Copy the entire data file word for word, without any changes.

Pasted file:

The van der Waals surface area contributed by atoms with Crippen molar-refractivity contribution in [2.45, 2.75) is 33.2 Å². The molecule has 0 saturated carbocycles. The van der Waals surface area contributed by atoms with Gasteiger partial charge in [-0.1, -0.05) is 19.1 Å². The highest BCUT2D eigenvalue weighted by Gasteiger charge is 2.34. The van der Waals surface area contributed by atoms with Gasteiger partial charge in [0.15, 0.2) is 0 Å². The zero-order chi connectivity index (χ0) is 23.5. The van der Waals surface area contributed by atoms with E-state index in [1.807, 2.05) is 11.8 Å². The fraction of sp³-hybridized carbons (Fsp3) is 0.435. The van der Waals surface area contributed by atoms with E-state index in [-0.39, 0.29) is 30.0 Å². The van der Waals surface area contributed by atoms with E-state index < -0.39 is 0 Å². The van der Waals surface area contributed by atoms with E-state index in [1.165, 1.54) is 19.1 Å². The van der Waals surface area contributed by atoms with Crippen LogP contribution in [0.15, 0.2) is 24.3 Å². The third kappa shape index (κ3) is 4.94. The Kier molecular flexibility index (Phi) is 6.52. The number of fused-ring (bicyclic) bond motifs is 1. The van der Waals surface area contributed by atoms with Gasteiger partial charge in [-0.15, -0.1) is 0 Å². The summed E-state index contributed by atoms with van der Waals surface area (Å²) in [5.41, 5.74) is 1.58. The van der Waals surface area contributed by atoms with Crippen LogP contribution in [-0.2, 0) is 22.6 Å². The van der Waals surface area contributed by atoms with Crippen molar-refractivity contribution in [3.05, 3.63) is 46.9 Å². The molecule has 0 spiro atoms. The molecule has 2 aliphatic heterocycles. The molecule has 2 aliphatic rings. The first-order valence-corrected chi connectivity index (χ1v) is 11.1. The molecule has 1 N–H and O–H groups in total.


The van der Waals surface area contributed by atoms with Crippen molar-refractivity contribution in [2.45, 2.75) is 33.2 Å². The molecule has 0 saturated carbocycles. The van der Waals surface area contributed by atoms with Gasteiger partial charge in [-0.1, -0.05) is 19.1 Å². The highest BCUT2D eigenvalue weighted by Gasteiger charge is 2.34. The van der Waals surface area contributed by atoms with Gasteiger partial charge in [0.15, 0.2) is 0 Å². The zero-order chi connectivity index (χ0) is 23.5. The van der Waals surface area contributed by atoms with E-state index in [1.807, 2.05) is 11.8 Å². The fraction of sp³-hybridized carbons (Fsp3) is 0.435. The van der Waals surface area contributed by atoms with E-state index in [-0.39, 0.29) is 30.0 Å². The van der Waals surface area contributed by atoms with E-state index < -0.39 is 0 Å². The van der Waals surface area contributed by atoms with E-state index in [1.165, 1.54) is 19.1 Å². The van der Waals surface area contributed by atoms with Crippen LogP contribution in [0.15, 0.2) is 24.3 Å². The third kappa shape index (κ3) is 4.94. The Kier molecular flexibility index (Phi) is 6.52. The number of fused-ring (bicyclic) bond motifs is 1. The van der Waals surface area contributed by atoms with Gasteiger partial charge in [-0.15, -0.1) is 0 Å². The summed E-state index contributed by atoms with van der Waals surface area (Å²) in [5.41, 5.74) is 1.58. The van der Waals surface area contributed by atoms with Crippen LogP contribution in [-0.2, 0) is 22.6 Å². The van der Waals surface area contributed by atoms with Crippen molar-refractivity contribution in [3.05, 3.63) is 46.9 Å². The molecule has 0 spiro atoms. The molecule has 2 aliphatic heterocycles. The molecule has 2 aliphatic rings. The first-order valence-corrected chi connectivity index (χ1v) is 11.1. The molecule has 1 N–H and O–H groups in total.